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Current Affairs


Date: 14 March 2020 Tags: Miscellaneous


The World Health Organization (WHO) declared the COVID-19 outbreak a pandemic. A pandemic is the global outbreak of a disease.



 When a new disease spreads over a vast geographical area covering several countries and continents, and most people do not have immunity against it, the outbreak is termed a pandemic.



  • Pandemics are generally classified as epidemics first, which is the rapid spread of a disease across a particular region or regions.

  • It implies a higher level of concern than an epidemic, which the US Centers of Disease and Control Prevention (CDC) defines as the spread of a disease in a localised area or country.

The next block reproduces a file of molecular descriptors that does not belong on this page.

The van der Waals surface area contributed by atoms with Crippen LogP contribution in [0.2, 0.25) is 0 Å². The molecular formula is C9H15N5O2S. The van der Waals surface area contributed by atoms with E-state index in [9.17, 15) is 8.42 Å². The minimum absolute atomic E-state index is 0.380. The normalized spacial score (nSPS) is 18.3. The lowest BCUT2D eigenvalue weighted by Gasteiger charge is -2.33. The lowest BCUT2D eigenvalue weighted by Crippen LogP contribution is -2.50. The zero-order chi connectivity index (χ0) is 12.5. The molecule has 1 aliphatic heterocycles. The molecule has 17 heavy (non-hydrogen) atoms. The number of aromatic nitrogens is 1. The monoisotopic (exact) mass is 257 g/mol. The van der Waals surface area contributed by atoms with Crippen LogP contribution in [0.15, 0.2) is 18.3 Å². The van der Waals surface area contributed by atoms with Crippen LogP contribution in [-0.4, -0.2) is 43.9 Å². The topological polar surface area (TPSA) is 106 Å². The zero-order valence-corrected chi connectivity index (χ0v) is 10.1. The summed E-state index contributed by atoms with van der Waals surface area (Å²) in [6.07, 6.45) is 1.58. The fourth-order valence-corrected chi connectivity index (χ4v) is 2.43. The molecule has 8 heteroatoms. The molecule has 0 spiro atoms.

• There is no fixed number of cases or deaths that determine when an outbreak becomes a pandemic. The Ebola virus, which killed thousands in West Africa, is an epidemic as it is yet to mark its presence on other continents.

  • Other outbreaks caused by coronaviruses such as MERS (2012) and SARS (2002), which spread to 27 and 26 countries respectively, were not labelled pandemics because they were eventually contained.

  • China announced the outbreak on December 31 and declared a public health emergency on January 30. The WHO waited for 72 days before declaring it a pandemic. The outbreak was so far mostly limited to China, which has taken stringent countermeasures.

  • There is a view among many experts, however, that the categorisation as a pandemic can lead to more government attention. It will help improve funding by international organisations to combat coronavirus.